2015 Year-End Tax Planning Tips


The article aims to provide you with a few tips to assist you in minimising your tax bill this year.

Small Business

The big winners are small businesses. Essentially, a small business is a business that has a turnover of less than $2M annually.

A good strategy may be to defer any income to 1 July 2015 and accelerate income tax deductions to the current financial year due to the following changes introduced in the budget:

- $20,000 Asset Write-Off

If you considering new purchases such as plant and equipment, computers, office furniture, motor vehicles etc. then now might be the time to do so. The government announced an immediate tax write-off for capital expenditure up to the value of $20,000 (effective from 12/5/15). The $20,000 applies to each individual asset purchased.

- Reduction in Company Tax Rate

The company tax rate for small business will reduce by 1.5% to 28.5% from 1 July 2015.

- Tax Offset for Unincorporated Small Businesses

Small businesses that are unincorporated (including sole traders and partners in partnerships) will be eligible to reduce their tax liability on their business profits by 5%. The maximum rebate will be $1,000.


- Motor Vehicle

From 1 July 2015, there will be only 2 methods to claim work related car deductions:

Log book or cents per kilometre method.

In order to maximise your motor vehicle deduction, we recommend keeping a log book to calculate your business percentage.

- Bad Debts

Consider writing off bad debts prior to 30 June, where your efforts to recover those debts have failed.

- Prepayments

For small businesses or non-business individuals, if you prepay expenses and satisfy the 12-month rule, you can deduct those expenses immediately e.g. rent, interest, subscriptions etc.

For large businesses, prepayments over $1,000 need to be apportioned over the period of service.


It may be worth topping up your superannuation but you need to be conscious of the caps.

- Concessional Contribution Caps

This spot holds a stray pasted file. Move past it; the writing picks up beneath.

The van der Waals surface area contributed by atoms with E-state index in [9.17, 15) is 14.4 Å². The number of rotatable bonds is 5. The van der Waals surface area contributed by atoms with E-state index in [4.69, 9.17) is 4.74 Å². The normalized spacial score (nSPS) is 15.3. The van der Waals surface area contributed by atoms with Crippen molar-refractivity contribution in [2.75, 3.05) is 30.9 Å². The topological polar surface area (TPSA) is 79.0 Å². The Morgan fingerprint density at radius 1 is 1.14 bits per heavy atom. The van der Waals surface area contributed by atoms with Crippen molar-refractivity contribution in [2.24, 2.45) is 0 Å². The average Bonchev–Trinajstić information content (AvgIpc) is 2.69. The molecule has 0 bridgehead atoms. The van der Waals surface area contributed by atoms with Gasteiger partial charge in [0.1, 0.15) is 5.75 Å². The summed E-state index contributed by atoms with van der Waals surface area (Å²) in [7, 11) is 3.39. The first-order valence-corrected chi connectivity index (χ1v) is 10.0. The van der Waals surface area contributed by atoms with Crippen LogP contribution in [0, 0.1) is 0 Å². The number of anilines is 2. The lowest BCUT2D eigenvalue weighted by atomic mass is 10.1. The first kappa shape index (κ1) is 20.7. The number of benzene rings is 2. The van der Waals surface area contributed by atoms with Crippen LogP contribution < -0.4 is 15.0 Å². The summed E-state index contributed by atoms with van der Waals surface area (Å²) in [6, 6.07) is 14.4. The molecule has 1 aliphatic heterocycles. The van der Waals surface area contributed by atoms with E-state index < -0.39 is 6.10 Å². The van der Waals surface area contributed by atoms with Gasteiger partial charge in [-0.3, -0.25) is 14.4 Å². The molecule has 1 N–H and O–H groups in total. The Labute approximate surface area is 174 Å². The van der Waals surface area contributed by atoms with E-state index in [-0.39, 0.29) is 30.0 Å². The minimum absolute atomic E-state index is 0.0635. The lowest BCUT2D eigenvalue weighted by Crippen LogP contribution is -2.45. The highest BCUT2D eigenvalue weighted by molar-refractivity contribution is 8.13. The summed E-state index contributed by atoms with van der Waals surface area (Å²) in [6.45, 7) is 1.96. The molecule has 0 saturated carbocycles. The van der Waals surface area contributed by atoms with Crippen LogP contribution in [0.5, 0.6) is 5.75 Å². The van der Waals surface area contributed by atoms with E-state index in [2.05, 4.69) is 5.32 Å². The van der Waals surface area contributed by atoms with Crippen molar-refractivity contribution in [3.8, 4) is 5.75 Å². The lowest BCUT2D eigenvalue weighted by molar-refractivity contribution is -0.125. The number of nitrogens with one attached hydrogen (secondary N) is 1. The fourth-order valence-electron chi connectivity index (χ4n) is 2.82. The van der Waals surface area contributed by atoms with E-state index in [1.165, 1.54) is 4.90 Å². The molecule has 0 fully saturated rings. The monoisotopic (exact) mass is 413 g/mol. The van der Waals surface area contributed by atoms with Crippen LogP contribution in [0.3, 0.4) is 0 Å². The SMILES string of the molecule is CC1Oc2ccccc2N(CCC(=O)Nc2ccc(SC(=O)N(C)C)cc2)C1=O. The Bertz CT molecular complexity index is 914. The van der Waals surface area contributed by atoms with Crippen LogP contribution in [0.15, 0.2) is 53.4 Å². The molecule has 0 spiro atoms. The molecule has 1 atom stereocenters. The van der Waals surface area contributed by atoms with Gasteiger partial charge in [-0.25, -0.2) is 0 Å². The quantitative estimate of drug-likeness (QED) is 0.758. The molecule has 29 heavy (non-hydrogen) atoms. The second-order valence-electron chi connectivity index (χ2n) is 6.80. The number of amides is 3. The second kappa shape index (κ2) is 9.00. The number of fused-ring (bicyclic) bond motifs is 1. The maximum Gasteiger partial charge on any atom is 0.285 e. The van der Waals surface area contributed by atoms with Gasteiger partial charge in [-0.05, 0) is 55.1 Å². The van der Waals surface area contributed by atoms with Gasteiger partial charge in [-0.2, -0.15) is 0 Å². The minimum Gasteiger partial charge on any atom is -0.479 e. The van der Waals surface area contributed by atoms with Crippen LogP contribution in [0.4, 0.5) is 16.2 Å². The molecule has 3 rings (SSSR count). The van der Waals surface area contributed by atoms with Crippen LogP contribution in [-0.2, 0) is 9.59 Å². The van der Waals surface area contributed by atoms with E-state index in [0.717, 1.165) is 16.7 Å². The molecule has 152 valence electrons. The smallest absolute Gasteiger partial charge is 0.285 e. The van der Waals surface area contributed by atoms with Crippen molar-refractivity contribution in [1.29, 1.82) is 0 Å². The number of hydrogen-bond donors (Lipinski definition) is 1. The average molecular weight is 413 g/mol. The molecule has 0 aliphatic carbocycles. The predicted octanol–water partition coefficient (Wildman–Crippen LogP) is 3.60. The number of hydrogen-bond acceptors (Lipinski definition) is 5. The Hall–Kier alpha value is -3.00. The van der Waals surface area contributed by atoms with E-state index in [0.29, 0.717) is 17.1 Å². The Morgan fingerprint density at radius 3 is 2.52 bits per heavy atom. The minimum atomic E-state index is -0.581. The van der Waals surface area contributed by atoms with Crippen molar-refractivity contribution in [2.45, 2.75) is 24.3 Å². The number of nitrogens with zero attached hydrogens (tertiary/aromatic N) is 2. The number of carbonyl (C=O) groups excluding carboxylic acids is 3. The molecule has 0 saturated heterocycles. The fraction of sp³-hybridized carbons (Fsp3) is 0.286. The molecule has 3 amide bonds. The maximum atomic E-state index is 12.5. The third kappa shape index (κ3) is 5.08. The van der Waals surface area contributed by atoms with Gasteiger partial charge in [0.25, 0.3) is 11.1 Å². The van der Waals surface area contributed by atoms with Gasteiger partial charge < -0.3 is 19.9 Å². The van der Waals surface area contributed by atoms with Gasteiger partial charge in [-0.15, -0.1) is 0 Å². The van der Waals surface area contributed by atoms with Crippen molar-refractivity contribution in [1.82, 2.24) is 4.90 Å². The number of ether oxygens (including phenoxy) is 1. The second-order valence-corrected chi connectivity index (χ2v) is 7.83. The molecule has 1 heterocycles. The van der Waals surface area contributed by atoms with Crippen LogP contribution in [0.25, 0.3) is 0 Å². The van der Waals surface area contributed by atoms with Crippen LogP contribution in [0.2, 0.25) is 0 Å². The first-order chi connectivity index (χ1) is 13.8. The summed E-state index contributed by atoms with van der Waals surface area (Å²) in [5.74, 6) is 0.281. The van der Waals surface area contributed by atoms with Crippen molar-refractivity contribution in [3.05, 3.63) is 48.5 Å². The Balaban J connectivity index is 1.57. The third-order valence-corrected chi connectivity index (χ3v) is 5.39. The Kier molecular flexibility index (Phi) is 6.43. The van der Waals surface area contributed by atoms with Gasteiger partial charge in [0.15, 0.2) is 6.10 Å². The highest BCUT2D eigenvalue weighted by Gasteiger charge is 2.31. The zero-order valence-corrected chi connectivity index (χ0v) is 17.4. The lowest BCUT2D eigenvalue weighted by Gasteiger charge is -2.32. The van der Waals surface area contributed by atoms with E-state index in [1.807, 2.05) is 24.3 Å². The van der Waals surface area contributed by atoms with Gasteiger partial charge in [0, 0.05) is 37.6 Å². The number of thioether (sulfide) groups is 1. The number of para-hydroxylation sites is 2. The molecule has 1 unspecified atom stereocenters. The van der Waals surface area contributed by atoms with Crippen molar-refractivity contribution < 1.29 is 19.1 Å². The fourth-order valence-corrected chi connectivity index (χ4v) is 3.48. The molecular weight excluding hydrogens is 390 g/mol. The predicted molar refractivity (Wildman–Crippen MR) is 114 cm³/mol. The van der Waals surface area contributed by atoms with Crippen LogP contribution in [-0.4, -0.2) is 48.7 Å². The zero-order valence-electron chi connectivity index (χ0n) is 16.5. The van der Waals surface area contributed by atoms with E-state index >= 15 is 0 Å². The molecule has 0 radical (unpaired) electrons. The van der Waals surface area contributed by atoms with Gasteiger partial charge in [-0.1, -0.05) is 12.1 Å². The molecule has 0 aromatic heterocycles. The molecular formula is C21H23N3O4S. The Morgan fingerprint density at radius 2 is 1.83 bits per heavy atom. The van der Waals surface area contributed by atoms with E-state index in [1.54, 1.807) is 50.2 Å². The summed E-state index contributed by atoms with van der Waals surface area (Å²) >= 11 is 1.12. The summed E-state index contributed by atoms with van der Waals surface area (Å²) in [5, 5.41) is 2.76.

These are contributions that are tax deductible.

For those under 50, the cap is $30,000 per annum.

For those turning 50 during the financial year, the cap is $35,000 per annum.

In order to receive the tax deduction this year, the contribution needs to be made to your superannuation fund and received by your fund before 30 June.

- Non-Concessional Contribution Caps

These are contributions that are not tax deductible.

The cap is $180,000 per annum.

Under 65 year olds can bring forward 3 years, making the cap $540,000.

Over 65 year olds have to satisfy a work test.

We hope you enjoyed this article and please contact us if you have any questions.

Disclaimer - The material contained in this newsletter does not constitute advice. DPL is not responsible for any action taken in reliance on any information contained in this newsletter. Anyone reading the newsletter should not act upon material contained in this newsletter without appropriate consultation. 

Insight Categories

Looking for some Insight?

Sign up to receive tips & traps, market updates and more.
It was 6 years ago when I transferred my business and personal accounts and many of our family accounts to Loewy Consulting Partners where Mr. Mark Lindsay himself oversaw our work and took a close professional and personal interest in it all.

Both myself and the family are extremely satisfied with the accounting expertise and the general overall advice.

Max Raine
Chairman, Raine & Horne Pty Limited